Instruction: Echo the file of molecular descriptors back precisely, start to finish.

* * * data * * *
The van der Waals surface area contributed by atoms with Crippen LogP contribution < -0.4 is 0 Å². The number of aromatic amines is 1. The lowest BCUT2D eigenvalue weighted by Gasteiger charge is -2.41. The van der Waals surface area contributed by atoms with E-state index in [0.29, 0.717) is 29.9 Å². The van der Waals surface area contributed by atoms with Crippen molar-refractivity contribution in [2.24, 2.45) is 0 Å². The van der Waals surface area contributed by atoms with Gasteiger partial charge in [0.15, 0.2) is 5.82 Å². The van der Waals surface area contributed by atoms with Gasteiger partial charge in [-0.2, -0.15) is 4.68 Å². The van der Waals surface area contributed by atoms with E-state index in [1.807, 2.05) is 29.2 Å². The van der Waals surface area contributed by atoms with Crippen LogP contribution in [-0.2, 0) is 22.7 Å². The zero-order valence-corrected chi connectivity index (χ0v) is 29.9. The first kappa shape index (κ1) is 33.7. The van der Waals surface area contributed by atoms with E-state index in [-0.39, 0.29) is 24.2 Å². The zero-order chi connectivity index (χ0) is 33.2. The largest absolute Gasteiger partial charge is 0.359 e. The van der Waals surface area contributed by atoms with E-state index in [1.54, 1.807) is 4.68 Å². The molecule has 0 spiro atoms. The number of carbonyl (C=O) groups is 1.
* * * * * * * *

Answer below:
The van der Waals surface area contributed by atoms with Crippen LogP contribution < -0.4 is 0 Å². The number of aromatic amines is 1. The lowest BCUT2D eigenvalue weighted by Gasteiger charge is -2.41. The van der Waals surface area contributed by atoms with E-state index in [0.29, 0.717) is 29.9 Å². The van der Waals surface area contributed by atoms with Crippen molar-refractivity contribution in [2.24, 2.45) is 0 Å². The van der Waals surface area contributed by atoms with Gasteiger partial charge in [0.15, 0.2) is 5.82 Å². The van der Waals surface area contributed by atoms with Gasteiger partial charge in [-0.2, -0.15) is 4.68 Å². The van der Waals surface area contributed by atoms with E-state index in [1.807, 2.05) is 29.2 Å². The van der Waals surface area contributed by atoms with Crippen LogP contribution in [-0.2, 0) is 22.7 Å². The zero-order valence-corrected chi connectivity index (χ0v) is 29.9. The first kappa shape index (κ1) is 33.7. The van der Waals surface area contributed by atoms with E-state index in [-0.39, 0.29) is 24.2 Å². The zero-order chi connectivity index (χ0) is 33.2. The largest absolute Gasteiger partial charge is 0.359 e. The van der Waals surface area contributed by atoms with E-state index in [1.54, 1.807) is 4.68 Å². The molecule has 0 spiro atoms. The number of carbonyl (C=O) groups is 1.